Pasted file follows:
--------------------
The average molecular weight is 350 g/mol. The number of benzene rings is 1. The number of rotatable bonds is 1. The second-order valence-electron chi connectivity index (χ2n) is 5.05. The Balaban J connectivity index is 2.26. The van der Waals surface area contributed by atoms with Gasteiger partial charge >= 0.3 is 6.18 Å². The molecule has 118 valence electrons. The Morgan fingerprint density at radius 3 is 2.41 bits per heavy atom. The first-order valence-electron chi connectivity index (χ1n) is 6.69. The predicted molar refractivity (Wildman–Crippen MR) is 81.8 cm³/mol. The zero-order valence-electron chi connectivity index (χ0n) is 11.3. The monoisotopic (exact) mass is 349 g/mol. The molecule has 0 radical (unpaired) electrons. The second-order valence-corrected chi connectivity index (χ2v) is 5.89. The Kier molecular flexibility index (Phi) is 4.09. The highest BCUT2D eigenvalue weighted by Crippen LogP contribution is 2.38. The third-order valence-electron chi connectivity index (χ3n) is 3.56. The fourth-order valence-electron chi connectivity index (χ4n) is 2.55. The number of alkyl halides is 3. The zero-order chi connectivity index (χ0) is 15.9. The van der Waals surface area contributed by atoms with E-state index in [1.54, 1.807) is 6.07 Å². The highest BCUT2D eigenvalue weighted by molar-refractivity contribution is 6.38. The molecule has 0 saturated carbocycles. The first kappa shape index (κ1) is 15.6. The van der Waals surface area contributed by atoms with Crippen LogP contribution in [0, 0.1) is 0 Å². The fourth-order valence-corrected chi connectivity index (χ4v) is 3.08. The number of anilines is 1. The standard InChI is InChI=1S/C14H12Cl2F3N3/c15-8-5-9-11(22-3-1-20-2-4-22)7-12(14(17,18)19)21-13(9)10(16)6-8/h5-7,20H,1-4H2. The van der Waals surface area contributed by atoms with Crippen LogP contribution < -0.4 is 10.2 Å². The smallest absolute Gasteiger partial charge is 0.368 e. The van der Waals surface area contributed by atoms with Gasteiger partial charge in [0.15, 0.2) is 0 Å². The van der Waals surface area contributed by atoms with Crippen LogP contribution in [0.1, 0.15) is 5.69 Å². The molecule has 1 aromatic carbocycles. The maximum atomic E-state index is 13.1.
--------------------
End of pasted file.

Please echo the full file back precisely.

The average molecular weight is 350 g/mol. The number of benzene rings is 1. The number of rotatable bonds is 1. The second-order valence-electron chi connectivity index (χ2n) is 5.05. The Balaban J connectivity index is 2.26. The van der Waals surface area contributed by atoms with Gasteiger partial charge >= 0.3 is 6.18 Å². The molecule has 118 valence electrons. The Morgan fingerprint density at radius 3 is 2.41 bits per heavy atom. The first-order valence-electron chi connectivity index (χ1n) is 6.69. The predicted molar refractivity (Wildman–Crippen MR) is 81.8 cm³/mol. The zero-order valence-electron chi connectivity index (χ0n) is 11.3. The monoisotopic (exact) mass is 349 g/mol. The molecule has 0 radical (unpaired) electrons. The second-order valence-corrected chi connectivity index (χ2v) is 5.89. The Kier molecular flexibility index (Phi) is 4.09. The highest BCUT2D eigenvalue weighted by Crippen LogP contribution is 2.38. The third-order valence-electron chi connectivity index (χ3n) is 3.56. The fourth-order valence-electron chi connectivity index (χ4n) is 2.55. The number of alkyl halides is 3. The zero-order chi connectivity index (χ0) is 15.9. The van der Waals surface area contributed by atoms with E-state index in [1.54, 1.807) is 6.07 Å². The highest BCUT2D eigenvalue weighted by molar-refractivity contribution is 6.38. The molecule has 0 saturated carbocycles. The first kappa shape index (κ1) is 15.6. The van der Waals surface area contributed by atoms with Crippen LogP contribution in [0, 0.1) is 0 Å². The fourth-order valence-corrected chi connectivity index (χ4v) is 3.08. The number of anilines is 1. The standard InChI is InChI=1S/C14H12Cl2F3N3/c15-8-5-9-11(22-3-1-20-2-4-22)7-12(14(17,18)19)21-13(9)10(16)6-8/h5-7,20H,1-4H2. The van der Waals surface area contributed by atoms with Crippen LogP contribution < -0.4 is 10.2 Å². The smallest absolute Gasteiger partial charge is 0.368 e. The van der Waals surface area contributed by atoms with Gasteiger partial charge in [0.15, 0.2) is 0 Å². The van der Waals surface area contributed by atoms with Crippen LogP contribution in [0.1, 0.15) is 5.69 Å². The molecule has 1 aromatic carbocycles. The maximum atomic E-state index is 13.1.